Archive for September 8, 2008


September 8, 2008

Am I a cannibal? I do eat up fellow humans. I suck their emotions, beat them to a psychological death, take delight in devouring their haplessness, and have no qualms but a sense of satisfaction at being able to devour, digest and defecate other potential threatening species of my own kind. Perhaps I do not relish the taste of their sweaty stinking flesh, but I certainly have developed the desire to eat off my opponents. And, I am not reprimanded but respected by my own species. I command fear and demand respect. I am not classified as a cannibal.

What is being a cannibal? Commonly humans who eat (literally) fellow humans have been declared and described as cannibals. Technically cannibalism is known as anthropophagy. The confused Columbus called the `Indians’ cannibals. The name however was derived from the native word whose root means `strong man’. Cannibals have to be strong! To survive or live by feasting on the living is indeed strength!

Cannibalism has been classified as survival cannibalism, ritual cannibalism and dietary cannibalism. To survive under extreme duress and to turn to your species for the basic necessity of food has been a plot for some good novels and a couple of films. In these cases the gory act is masked by the grave situation. Ritualistic cannibalism perhaps present more probably than the survival one, has been documented in all myths. It passes off with less distaste (pun unintended) because of its magical nature and mystical quixotism. It is only when cannibalism becomes a culinary exercise with a chef’s professionalism that it evokes anger and disgust. There have been some reports that human placenta is dished out as a delicacy under the pretext of medicinal value. Some villains do eat their victims to make the plot thick and sticky!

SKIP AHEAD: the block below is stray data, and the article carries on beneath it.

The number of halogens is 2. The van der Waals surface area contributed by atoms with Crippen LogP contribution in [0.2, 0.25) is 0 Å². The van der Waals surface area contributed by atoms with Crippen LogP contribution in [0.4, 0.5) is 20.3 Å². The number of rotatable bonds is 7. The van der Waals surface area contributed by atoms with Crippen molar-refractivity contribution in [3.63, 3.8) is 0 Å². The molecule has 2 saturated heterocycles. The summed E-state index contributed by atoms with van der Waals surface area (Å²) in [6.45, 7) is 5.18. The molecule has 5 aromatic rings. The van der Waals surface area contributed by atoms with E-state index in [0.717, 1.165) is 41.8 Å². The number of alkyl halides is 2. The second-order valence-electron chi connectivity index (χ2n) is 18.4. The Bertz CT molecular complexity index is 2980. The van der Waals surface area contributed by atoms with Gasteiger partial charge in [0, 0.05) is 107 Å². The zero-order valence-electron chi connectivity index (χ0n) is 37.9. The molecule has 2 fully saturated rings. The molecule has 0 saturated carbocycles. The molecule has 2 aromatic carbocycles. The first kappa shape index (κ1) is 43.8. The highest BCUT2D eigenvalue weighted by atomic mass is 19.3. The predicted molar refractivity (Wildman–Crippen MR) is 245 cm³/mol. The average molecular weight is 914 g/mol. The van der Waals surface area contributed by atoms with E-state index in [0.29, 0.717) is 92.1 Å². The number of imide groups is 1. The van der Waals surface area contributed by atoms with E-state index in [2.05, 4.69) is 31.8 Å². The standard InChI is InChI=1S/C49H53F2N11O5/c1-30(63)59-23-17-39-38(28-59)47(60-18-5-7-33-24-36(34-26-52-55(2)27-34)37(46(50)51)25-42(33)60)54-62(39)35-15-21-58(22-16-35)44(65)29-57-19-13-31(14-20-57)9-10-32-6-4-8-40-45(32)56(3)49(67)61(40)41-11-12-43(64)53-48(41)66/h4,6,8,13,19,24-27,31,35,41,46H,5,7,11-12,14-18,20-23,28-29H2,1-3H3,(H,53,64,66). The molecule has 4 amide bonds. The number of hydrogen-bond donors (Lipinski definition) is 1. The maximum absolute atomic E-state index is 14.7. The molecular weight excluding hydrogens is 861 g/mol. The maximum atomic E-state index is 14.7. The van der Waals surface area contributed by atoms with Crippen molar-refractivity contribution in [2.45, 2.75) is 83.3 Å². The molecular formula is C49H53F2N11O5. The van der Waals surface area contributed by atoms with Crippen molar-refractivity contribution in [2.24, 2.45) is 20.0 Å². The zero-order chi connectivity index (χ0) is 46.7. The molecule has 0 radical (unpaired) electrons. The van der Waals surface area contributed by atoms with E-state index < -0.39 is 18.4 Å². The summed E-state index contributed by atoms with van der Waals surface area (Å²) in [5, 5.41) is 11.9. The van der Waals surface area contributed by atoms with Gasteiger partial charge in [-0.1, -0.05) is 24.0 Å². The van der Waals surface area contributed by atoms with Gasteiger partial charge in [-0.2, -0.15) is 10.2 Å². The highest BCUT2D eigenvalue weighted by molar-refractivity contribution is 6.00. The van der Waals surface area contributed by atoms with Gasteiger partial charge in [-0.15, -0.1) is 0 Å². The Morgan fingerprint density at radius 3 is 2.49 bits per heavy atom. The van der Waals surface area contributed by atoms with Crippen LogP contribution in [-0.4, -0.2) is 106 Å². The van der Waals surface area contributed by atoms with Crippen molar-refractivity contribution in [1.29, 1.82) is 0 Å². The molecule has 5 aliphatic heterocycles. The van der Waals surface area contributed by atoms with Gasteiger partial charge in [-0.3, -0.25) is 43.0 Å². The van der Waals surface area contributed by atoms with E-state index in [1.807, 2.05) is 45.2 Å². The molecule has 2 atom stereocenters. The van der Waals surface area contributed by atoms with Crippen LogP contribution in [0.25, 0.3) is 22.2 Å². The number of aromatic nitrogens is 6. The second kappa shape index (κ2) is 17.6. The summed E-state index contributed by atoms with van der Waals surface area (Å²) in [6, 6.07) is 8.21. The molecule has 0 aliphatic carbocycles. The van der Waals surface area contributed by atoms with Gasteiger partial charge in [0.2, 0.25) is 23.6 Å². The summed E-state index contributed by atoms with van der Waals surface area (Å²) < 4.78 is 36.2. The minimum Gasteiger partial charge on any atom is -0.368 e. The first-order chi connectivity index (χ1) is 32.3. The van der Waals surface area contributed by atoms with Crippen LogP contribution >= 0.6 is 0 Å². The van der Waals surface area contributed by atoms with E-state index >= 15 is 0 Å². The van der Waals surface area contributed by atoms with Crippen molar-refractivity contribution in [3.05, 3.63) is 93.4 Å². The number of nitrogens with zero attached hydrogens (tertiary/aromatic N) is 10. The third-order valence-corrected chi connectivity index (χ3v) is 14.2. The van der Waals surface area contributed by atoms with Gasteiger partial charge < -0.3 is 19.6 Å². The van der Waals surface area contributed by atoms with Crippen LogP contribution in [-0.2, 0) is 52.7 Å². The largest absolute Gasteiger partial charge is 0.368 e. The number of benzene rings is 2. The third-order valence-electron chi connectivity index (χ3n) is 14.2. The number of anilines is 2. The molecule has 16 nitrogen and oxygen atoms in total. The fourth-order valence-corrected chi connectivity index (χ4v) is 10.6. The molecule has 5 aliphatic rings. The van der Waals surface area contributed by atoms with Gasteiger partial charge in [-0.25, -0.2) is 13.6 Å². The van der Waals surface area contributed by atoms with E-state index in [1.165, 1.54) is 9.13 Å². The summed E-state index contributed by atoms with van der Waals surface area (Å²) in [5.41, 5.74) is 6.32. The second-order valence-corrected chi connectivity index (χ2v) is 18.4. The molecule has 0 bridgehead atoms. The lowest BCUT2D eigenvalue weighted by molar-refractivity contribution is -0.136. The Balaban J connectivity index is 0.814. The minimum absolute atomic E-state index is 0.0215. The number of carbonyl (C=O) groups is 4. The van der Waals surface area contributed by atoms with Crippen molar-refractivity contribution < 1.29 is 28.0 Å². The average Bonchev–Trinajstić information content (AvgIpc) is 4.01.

There are three types of cannibalism- Auto cannibalism in which one eats oneself, or parts of oneself; Exocannibalism where one eats outsiders- those who do not belong to their own social an cultural milieu;. Endocannibalism in which one eats even one’s own kin.

We who live on iddlis or pizzas may not prefer a finger or a tongue (of a human) even if marinated with the best spices but there are real people who possible speak in languages not totally alien to us, who do eat other people cooked or raw in full or in parts! Psychology being the eager subject that wants to give more answers than there are questions, naturally has lapped up cannibalism too. And you can bet that Freud would not let such a delicious item be untouched! He tried to explain this as a fixation in the oral stage of human mind’s development. Some psychologists have postulated that improper weaning; leaving the infant still groping for the delicacy of mother’s breast can be an underlying desire to eat flesh. Aggression coupled with frustration is one of the common themes of psychologists who try to explain cannibalism. Of course none of these theories are sufficiently and scientifically (with statistically significant research findings) recorded. Such studies are of course continuing to be difficult since a researcher may find himself more inside the stomach than inside the mind of the cannibal.

In psychiatry, an illness has been documented as a consequence of cannibalism. The Fore people of New Guinea were affected by an illness called kuru. It was a movement disorder. Research discovered that these Fore people practiced cannibalisms. In their ritual practice, the women prepared the bodies. They served the prime parts (muscles) to the men while they ate the lesser (!) stuff like the brain. It so happened that the virus was carried in the parts that women ate and more women ended up with the disease. These cases were reported in the 1940s and since 1950s these cannibalistic funeral rituals have ceased and illness is no more found!